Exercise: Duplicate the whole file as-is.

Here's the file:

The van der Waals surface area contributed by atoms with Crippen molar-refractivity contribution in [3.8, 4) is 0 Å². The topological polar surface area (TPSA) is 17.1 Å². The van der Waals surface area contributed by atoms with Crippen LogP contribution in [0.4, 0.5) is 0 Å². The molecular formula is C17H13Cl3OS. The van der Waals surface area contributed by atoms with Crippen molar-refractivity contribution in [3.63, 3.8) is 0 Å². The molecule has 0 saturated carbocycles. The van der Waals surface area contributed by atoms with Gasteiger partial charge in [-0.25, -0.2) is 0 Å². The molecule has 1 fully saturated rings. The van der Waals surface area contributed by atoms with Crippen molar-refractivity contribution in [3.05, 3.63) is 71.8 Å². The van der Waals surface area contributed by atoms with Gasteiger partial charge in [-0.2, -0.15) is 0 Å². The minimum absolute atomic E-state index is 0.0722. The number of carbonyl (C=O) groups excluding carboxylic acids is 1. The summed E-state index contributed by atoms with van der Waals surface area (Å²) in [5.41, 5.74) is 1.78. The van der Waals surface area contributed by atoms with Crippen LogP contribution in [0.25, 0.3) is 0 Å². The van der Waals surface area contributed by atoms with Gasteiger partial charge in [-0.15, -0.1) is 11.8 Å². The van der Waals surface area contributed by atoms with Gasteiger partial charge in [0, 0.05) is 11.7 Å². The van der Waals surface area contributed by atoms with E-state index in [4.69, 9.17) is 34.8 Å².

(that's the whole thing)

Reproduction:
The van der Waals surface area contributed by atoms with Crippen molar-refractivity contribution in [3.8, 4) is 0 Å². The topological polar surface area (TPSA) is 17.1 Å². The van der Waals surface area contributed by atoms with Crippen LogP contribution in [0.4, 0.5) is 0 Å². The molecular formula is C17H13Cl3OS. The van der Waals surface area contributed by atoms with Crippen molar-refractivity contribution in [3.63, 3.8) is 0 Å². The molecule has 0 saturated carbocycles. The van der Waals surface area contributed by atoms with Gasteiger partial charge in [-0.25, -0.2) is 0 Å². The molecule has 1 fully saturated rings. The van der Waals surface area contributed by atoms with Crippen molar-refractivity contribution in [3.05, 3.63) is 71.8 Å². The van der Waals surface area contributed by atoms with Gasteiger partial charge in [-0.2, -0.15) is 0 Å². The minimum absolute atomic E-state index is 0.0722. The number of carbonyl (C=O) groups excluding carboxylic acids is 1. The summed E-state index contributed by atoms with van der Waals surface area (Å²) in [5.41, 5.74) is 1.78. The van der Waals surface area contributed by atoms with Crippen LogP contribution in [0.25, 0.3) is 0 Å². The van der Waals surface area contributed by atoms with Gasteiger partial charge in [-0.15, -0.1) is 11.8 Å². The van der Waals surface area contributed by atoms with Gasteiger partial charge in [0, 0.05) is 11.7 Å². The van der Waals surface area contributed by atoms with E-state index in [4.69, 9.17) is 34.8 Å².